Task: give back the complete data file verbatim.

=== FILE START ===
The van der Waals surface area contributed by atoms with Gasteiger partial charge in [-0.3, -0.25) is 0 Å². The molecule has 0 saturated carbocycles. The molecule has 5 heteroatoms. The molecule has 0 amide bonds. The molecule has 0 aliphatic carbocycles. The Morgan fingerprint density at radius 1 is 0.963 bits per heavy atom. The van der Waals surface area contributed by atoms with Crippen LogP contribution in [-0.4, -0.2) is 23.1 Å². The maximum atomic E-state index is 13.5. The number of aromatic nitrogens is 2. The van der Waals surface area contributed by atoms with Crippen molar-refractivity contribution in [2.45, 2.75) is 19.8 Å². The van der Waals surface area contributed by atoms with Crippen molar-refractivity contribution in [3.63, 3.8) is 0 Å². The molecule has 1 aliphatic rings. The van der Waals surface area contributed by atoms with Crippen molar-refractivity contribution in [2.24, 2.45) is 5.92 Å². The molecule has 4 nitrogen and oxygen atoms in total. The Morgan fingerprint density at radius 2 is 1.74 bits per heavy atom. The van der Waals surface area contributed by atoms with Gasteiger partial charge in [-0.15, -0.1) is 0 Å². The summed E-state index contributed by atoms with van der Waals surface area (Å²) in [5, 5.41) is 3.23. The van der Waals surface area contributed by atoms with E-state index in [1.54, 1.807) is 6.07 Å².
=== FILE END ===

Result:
The van der Waals surface area contributed by atoms with Gasteiger partial charge in [-0.3, -0.25) is 0 Å². The molecule has 0 saturated carbocycles. The molecule has 5 heteroatoms. The molecule has 0 amide bonds. The molecule has 0 aliphatic carbocycles. The Morgan fingerprint density at radius 1 is 0.963 bits per heavy atom. The van der Waals surface area contributed by atoms with Crippen LogP contribution in [-0.4, -0.2) is 23.1 Å². The maximum atomic E-state index is 13.5. The number of aromatic nitrogens is 2. The van der Waals surface area contributed by atoms with Crippen molar-refractivity contribution in [2.45, 2.75) is 19.8 Å². The van der Waals surface area contributed by atoms with Crippen molar-refractivity contribution in [3.63, 3.8) is 0 Å². The molecule has 1 aliphatic rings. The van der Waals surface area contributed by atoms with Crippen molar-refractivity contribution in [2.24, 2.45) is 5.92 Å². The molecule has 4 nitrogen and oxygen atoms in total. The Morgan fingerprint density at radius 2 is 1.74 bits per heavy atom. The van der Waals surface area contributed by atoms with Gasteiger partial charge in [-0.15, -0.1) is 0 Å². The summed E-state index contributed by atoms with van der Waals surface area (Å²) in [5, 5.41) is 3.23. The van der Waals surface area contributed by atoms with E-state index in [1.54, 1.807) is 6.07 Å².